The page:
+ Third, talk to someone who is able and willing to listen, someone whose first impulse isn’t to fix you, save you, or treat you. If that person is a mental health professional, what you talk about, and even whether talking is encouraged, will depend a great deal on the heart and skillset of the individual practitioner. If you aim yourself in the direction of professional help, cross your fingers that you land in the office of someone who is wise, skilled, and supportive.
+ Fourth, reject the idea that some diagnosis will serve you or define you. It may comfort you to feel like you “have something” and it may even prove useful to agree to a chemical intervention, but you will have better luck healing if you accept that life is challenging and that you have the job of bravely and skillfully negotiating those challenges, rather than believing and acting as if the plumbing is broken. You may be metaphorically broken—but that is very different from being organically or medically broken.
+ Fifth, consider the variety of resources available to you. Even without financial resources, you can still read, educate yourself, attend free support group meetings, receive peer support and get involved in peer support activities, and talk to someone—a friend, a relative, a peer, a pastoral counselor—who is willing and able to listen.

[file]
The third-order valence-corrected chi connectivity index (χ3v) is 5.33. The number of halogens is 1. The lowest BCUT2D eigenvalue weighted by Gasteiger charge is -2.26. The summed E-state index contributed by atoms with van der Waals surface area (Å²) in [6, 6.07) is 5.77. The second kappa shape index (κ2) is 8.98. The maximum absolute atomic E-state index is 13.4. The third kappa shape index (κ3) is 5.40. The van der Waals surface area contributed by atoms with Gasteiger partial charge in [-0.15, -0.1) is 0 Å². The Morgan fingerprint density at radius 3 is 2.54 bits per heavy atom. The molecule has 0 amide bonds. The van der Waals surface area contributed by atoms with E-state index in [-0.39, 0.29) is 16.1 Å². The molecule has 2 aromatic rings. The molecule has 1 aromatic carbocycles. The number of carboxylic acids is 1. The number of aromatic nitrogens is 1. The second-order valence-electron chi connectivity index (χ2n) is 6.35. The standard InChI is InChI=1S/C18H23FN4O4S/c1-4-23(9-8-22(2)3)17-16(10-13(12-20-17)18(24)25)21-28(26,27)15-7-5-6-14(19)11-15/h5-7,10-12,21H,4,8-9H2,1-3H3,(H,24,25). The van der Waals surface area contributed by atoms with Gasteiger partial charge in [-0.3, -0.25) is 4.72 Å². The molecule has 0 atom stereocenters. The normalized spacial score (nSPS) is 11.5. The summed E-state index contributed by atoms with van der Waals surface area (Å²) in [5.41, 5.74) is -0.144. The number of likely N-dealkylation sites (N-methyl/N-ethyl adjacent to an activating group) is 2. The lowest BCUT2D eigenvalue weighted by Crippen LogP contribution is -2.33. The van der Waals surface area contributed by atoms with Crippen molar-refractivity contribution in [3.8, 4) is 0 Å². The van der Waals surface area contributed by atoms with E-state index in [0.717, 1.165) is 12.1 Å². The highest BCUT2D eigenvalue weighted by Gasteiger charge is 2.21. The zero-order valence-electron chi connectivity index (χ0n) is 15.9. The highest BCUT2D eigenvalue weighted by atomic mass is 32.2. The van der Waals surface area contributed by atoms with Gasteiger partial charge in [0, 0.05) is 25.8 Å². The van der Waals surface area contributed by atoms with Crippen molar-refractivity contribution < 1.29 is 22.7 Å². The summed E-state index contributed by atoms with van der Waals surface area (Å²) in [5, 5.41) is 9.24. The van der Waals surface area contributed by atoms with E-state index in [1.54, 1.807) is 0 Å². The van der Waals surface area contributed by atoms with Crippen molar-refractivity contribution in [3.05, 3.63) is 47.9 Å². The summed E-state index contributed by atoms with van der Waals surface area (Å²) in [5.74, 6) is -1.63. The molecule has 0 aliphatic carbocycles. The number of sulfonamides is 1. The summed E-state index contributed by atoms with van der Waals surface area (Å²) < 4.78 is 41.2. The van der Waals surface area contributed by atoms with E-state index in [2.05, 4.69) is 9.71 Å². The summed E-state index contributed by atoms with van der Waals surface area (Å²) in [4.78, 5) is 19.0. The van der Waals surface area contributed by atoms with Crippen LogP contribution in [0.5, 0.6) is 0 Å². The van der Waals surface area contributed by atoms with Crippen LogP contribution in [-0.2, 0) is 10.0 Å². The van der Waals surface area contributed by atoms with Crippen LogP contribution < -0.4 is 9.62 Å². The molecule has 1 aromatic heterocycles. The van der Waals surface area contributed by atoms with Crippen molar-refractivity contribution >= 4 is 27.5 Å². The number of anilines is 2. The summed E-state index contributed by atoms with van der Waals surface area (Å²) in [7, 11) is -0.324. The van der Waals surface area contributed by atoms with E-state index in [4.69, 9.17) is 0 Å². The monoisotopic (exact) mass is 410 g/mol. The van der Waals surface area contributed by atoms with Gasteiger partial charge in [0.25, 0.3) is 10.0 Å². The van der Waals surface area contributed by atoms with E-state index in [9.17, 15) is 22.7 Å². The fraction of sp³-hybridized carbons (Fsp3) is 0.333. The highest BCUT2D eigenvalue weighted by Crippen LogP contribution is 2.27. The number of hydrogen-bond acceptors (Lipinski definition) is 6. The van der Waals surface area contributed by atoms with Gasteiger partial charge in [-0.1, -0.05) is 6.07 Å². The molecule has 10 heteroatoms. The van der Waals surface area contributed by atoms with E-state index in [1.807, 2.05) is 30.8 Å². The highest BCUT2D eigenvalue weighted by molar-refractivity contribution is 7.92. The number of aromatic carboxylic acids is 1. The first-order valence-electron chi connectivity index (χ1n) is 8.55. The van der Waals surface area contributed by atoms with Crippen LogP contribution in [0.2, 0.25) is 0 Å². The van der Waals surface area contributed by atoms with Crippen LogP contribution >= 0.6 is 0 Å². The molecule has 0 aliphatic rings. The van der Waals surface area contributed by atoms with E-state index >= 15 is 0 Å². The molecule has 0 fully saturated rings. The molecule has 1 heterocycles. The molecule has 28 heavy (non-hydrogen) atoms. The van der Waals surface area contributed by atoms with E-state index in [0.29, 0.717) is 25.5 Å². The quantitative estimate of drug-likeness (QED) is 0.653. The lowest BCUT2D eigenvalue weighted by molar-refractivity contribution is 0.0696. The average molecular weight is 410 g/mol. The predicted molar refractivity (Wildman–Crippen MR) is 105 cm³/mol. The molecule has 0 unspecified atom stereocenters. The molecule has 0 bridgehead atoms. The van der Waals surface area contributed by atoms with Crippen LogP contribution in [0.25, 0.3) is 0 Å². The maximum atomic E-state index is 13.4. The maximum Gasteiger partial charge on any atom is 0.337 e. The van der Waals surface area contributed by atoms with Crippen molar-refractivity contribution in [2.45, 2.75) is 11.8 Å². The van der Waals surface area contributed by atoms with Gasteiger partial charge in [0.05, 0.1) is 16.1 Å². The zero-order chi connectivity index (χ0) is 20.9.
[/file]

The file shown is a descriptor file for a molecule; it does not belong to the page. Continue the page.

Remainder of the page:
+ Sixth, try to give life a thumb’s up. Life may not deserve that thumb’s up—it may have harmed you, failed you, and even tormented you—and yet you still have a life left to live. You can live that life chaotically, anxiously, in despair, or otherwise defeated or you can decide to live according to the life purposes you choose and with some version of a positive attitude that you likewise choose.
The interviews in this collection provide you with many ideas in addition to these six. I do hope that you’ve found these interviews interesting and useful. You can find a complete list of the interviews, with links to each one, at this page—there are more than a hundred of them available. If you’d like to send me your thoughts or comments or recommend someone for me to interview in a second series of interviews (you can also recommend yourself), just drop me an email to email@example.com. Thanks for reading!